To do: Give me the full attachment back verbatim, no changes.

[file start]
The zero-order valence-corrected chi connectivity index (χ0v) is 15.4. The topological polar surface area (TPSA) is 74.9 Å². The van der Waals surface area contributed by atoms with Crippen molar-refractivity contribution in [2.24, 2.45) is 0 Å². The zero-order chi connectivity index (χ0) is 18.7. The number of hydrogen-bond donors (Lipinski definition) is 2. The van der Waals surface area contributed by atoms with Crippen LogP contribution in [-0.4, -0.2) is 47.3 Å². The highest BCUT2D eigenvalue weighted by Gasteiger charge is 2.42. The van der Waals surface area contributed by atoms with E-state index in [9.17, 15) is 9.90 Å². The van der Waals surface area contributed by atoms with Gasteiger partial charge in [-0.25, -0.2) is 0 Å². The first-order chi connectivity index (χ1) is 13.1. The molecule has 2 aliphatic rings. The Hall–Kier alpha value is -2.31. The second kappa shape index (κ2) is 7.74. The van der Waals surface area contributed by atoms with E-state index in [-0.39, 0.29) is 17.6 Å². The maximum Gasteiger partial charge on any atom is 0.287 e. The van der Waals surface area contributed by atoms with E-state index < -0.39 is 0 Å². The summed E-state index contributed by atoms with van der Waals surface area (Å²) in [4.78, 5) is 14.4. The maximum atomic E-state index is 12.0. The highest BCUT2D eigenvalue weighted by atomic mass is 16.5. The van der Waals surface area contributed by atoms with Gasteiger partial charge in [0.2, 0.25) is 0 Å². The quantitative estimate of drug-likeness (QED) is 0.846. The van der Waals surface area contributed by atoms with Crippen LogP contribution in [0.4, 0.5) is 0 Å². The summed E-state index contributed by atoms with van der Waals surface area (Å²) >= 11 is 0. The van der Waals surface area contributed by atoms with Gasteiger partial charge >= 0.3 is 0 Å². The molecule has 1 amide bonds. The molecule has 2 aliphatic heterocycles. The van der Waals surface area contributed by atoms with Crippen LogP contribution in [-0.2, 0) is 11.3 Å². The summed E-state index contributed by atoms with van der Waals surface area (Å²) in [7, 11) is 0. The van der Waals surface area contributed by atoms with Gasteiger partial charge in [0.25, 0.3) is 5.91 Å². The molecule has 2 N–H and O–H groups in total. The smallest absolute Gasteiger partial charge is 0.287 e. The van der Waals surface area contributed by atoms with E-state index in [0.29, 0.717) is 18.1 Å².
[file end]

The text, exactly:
The zero-order valence-corrected chi connectivity index (χ0v) is 15.4. The topological polar surface area (TPSA) is 74.9 Å². The van der Waals surface area contributed by atoms with Crippen molar-refractivity contribution in [2.24, 2.45) is 0 Å². The zero-order chi connectivity index (χ0) is 18.7. The number of hydrogen-bond donors (Lipinski definition) is 2. The van der Waals surface area contributed by atoms with Crippen LogP contribution in [-0.4, -0.2) is 47.3 Å². The highest BCUT2D eigenvalue weighted by Gasteiger charge is 2.42. The van der Waals surface area contributed by atoms with E-state index in [9.17, 15) is 9.90 Å². The van der Waals surface area contributed by atoms with Gasteiger partial charge in [-0.25, -0.2) is 0 Å². The first-order chi connectivity index (χ1) is 13.1. The molecule has 2 aliphatic rings. The Hall–Kier alpha value is -2.31. The second kappa shape index (κ2) is 7.74. The van der Waals surface area contributed by atoms with E-state index in [-0.39, 0.29) is 17.6 Å². The maximum Gasteiger partial charge on any atom is 0.287 e. The van der Waals surface area contributed by atoms with E-state index < -0.39 is 0 Å². The summed E-state index contributed by atoms with van der Waals surface area (Å²) in [4.78, 5) is 14.4. The maximum atomic E-state index is 12.0. The highest BCUT2D eigenvalue weighted by atomic mass is 16.5. The van der Waals surface area contributed by atoms with Gasteiger partial charge in [0.2, 0.25) is 0 Å². The quantitative estimate of drug-likeness (QED) is 0.846. The van der Waals surface area contributed by atoms with Crippen LogP contribution in [0.4, 0.5) is 0 Å². The summed E-state index contributed by atoms with van der Waals surface area (Å²) >= 11 is 0. The van der Waals surface area contributed by atoms with Gasteiger partial charge >= 0.3 is 0 Å². The molecule has 1 amide bonds. The molecule has 2 aliphatic heterocycles. The van der Waals surface area contributed by atoms with Crippen LogP contribution in [-0.2, 0) is 11.3 Å². The summed E-state index contributed by atoms with van der Waals surface area (Å²) in [7, 11) is 0. The van der Waals surface area contributed by atoms with Gasteiger partial charge in [0.25, 0.3) is 5.91 Å². The molecule has 2 N–H and O–H groups in total. The smallest absolute Gasteiger partial charge is 0.287 e. The van der Waals surface area contributed by atoms with E-state index in [0.29, 0.717) is 18.1 Å².